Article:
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For all the differences between gas and electric cars, there is one key similarity. You still need to go through a sales person at a car dealership. And dealerships are in competition with one another for your business. Once you decide on a specific model, speak to several dealerships in your area to see which one has the best deal. This small step can save you thousands of dollars. (Tesla is the exception to this rule. The innovative company operates its own retail stores.)
There are three basic kinds of incentives for purchasing a plug-in vehicle: tax credits, rebates, and perks. Uncles Sam offers a tax credit of between $2,500 and $7,500, depending on the vehicle. Take note: this credit is applied against future tax liability, so the full amount of the tax incentive might not be fully realized. On the other hand, rebates, like the $2,500 offered in California, comes in the form of a check in the mail. The range of other perks includes access for solo drivers in carpool lanes, and preferred or free parking.
One of the biggest myths about electric cars is that, in a few years, you will be slapped with a whopping bill to replace the car’s battery when it craps out. That is extremely unlikely. Yes, there will be some loss of range over many years—perhaps a bit faster in locations with extremely hot weather. Regardless, these plug-in cars have substantial battery warranties, usually in the realm of 8 years and 100,000 miles (some even longer), that cover all battery problems, including excessive loss of range. Rest easy, the batteries will last the lifetime of the vehicle.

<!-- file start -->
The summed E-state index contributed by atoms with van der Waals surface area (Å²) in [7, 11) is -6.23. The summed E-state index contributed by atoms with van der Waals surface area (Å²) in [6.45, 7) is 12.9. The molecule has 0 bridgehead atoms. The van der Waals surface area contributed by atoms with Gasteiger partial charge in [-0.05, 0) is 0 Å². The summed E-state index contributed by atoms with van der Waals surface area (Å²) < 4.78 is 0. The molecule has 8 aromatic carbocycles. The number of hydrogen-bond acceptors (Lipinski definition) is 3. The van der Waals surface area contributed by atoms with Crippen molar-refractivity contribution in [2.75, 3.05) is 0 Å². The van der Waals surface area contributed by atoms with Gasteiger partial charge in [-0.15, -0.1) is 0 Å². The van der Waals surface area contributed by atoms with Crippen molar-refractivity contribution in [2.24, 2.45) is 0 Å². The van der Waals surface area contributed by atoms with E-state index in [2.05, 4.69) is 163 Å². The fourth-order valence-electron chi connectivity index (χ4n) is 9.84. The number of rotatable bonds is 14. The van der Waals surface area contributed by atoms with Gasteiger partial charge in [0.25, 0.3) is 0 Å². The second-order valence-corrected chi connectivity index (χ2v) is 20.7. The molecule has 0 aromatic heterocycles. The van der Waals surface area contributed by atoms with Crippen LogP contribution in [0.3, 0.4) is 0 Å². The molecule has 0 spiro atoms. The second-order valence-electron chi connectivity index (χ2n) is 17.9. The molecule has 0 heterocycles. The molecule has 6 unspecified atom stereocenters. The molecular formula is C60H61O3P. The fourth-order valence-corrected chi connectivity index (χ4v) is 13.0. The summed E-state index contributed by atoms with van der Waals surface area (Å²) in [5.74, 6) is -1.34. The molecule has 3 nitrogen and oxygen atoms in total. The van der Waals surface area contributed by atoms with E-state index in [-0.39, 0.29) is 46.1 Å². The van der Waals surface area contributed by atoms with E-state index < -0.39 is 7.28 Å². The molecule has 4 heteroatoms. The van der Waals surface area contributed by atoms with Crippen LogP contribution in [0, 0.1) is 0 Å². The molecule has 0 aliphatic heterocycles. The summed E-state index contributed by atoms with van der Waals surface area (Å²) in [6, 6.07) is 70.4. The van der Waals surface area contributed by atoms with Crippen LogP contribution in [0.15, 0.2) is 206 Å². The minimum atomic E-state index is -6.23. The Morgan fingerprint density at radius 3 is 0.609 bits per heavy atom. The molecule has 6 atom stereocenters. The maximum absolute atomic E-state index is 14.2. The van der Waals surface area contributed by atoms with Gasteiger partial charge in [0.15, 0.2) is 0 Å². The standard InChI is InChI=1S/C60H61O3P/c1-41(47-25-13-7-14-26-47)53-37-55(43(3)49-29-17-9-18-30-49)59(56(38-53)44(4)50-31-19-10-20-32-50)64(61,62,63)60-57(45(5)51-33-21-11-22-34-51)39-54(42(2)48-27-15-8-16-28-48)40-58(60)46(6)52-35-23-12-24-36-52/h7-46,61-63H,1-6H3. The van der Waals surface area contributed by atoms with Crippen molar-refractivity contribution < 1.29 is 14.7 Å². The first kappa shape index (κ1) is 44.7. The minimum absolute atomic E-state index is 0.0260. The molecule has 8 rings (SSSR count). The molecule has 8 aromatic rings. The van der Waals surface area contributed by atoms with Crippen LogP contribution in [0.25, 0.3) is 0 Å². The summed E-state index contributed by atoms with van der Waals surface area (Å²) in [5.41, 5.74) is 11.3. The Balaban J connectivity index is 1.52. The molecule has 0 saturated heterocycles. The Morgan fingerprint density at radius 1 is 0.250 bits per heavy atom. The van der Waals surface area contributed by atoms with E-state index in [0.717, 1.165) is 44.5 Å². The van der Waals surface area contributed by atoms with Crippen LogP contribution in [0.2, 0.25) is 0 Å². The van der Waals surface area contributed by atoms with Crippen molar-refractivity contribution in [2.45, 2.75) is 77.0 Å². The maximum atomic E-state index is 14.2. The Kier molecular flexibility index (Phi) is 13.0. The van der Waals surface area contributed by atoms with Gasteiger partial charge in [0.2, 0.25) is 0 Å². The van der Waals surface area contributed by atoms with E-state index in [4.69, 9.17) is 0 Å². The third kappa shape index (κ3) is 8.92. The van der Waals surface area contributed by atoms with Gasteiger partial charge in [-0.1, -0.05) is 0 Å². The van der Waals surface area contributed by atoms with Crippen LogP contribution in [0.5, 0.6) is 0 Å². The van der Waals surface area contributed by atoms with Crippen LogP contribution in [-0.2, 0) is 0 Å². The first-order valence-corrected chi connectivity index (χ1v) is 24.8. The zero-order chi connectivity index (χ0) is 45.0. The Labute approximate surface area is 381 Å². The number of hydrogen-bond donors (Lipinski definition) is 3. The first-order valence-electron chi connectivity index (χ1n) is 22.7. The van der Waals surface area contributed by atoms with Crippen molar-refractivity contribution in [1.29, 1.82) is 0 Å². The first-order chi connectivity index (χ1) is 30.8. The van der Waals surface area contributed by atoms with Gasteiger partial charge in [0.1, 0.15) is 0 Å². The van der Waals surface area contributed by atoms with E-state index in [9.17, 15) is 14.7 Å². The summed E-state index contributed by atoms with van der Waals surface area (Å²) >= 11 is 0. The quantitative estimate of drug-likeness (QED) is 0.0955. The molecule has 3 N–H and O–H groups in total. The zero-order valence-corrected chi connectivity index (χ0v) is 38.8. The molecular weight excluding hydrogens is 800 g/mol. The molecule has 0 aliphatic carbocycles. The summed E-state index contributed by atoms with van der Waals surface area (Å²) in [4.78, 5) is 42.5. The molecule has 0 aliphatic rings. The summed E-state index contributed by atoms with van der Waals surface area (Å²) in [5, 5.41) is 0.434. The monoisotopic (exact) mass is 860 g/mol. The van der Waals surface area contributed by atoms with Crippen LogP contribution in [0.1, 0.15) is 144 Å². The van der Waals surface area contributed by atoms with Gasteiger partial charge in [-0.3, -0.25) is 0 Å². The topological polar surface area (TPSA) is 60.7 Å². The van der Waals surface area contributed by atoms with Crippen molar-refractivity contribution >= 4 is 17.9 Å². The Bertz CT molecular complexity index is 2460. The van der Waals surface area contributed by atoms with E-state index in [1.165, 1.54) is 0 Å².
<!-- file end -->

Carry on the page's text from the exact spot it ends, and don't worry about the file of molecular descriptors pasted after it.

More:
Numerous studies show that electric cars have a lower total cost of ownership than gas-powered vehicles. But don’t forget to include the installation of a home EV charger in your calculation—commonly below $1,000. The off-board charger, officially known as an E.V.S.E. or electric vehicle supply equipment, supplies electricity 240 volts of juice—significantly cutting down charging time at home. You’re going to want one. See our buying guide  for details.
A few years ago, a window sticker with 100 m.p.g. or more was unimaginable. Now, the entire segment of plug-in cars is offering efficiency at or close to that level. Automakers frequently market their efficiency numbers, especially when they are higher than the competition. But truth be told, all electric cars have very similar levels of efficiency. Lighter EVs driven carefully will get about four miles per kilowatt-hour. Heavier EVs driven with gusto will get about three miles per kilowatt-hour. Most of us settle somewhere in between. At the end of the day, here’s all you need to know: All EVs are much more efficient than gas cars.
As every new electric car driver discovers, the typical EV offering 80 to 100 miles of driving range, is enough to satisfy 90 percent or more of common trips. The remaining journeys simply take a little planning to know when and where you will charge. (You have to be crazy and/or masochistic to pay no attention to your range—and drive until the battery pack passes E.) Range anxiety happens only once in a blue moon, when a daring driver goes off course on an impromptu trip. These unlikely occurrences are becoming even rarer with the introduction of 200-plus mile electric cars, like the Chevy Bolt.
Thanks to the Internet, connecting to fellow EV shoppers and drivers is only a click or two away. And believe it or not, many high-tech early adopters of electric cars actually engage in an anachronistic activity know as “getting together in person.” There are vibrant regional groups for owners of the Nissan LEAF, Tesla Model S and other EVs. The calendar also includes National Drive Electric Week , Earth Day, and other electric rallies, conferences and parties. Plan to join Plug In America or the Electric Auto Association. And in the meantime, create a user account on PluginCars.com and become an active member of our online community.